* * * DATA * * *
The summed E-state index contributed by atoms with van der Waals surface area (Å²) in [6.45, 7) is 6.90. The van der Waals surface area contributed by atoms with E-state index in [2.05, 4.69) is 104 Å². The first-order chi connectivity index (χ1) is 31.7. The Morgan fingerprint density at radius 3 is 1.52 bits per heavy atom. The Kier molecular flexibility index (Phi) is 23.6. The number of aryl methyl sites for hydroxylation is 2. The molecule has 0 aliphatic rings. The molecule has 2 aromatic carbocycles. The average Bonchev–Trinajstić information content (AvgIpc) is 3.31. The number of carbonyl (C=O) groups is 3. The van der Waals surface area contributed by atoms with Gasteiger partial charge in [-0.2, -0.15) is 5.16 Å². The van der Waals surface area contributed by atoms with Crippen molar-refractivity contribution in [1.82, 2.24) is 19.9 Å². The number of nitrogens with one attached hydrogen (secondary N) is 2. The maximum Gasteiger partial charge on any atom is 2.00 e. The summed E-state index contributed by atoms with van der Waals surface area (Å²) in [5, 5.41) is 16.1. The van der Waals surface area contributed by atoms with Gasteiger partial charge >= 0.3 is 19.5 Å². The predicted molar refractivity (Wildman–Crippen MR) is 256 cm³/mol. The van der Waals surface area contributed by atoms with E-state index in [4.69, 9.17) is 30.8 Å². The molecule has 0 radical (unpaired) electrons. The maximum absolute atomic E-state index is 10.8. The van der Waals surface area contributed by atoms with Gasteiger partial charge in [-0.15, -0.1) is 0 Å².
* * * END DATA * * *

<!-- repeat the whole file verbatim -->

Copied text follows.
The summed E-state index contributed by atoms with van der Waals surface area (Å²) in [6.45, 7) is 6.90. The van der Waals surface area contributed by atoms with E-state index in [2.05, 4.69) is 104 Å². The first-order chi connectivity index (χ1) is 31.7. The Morgan fingerprint density at radius 3 is 1.52 bits per heavy atom. The Kier molecular flexibility index (Phi) is 23.6. The number of aryl methyl sites for hydroxylation is 2. The molecule has 0 aliphatic rings. The molecule has 2 aromatic carbocycles. The average Bonchev–Trinajstić information content (AvgIpc) is 3.31. The number of carbonyl (C=O) groups is 3. The van der Waals surface area contributed by atoms with Gasteiger partial charge in [-0.2, -0.15) is 5.16 Å². The van der Waals surface area contributed by atoms with Crippen molar-refractivity contribution in [1.82, 2.24) is 19.9 Å². The number of nitrogens with one attached hydrogen (secondary N) is 2. The maximum Gasteiger partial charge on any atom is 2.00 e. The summed E-state index contributed by atoms with van der Waals surface area (Å²) in [5, 5.41) is 16.1. The van der Waals surface area contributed by atoms with Gasteiger partial charge >= 0.3 is 19.5 Å². The predicted molar refractivity (Wildman–Crippen MR) is 256 cm³/mol. The van der Waals surface area contributed by atoms with E-state index in [4.69, 9.17) is 30.8 Å². The molecule has 0 radical (unpaired) electrons. The maximum absolute atomic E-state index is 10.8. The van der Waals surface area contributed by atoms with Gasteiger partial charge in [-0.15, -0.1) is 0 Å².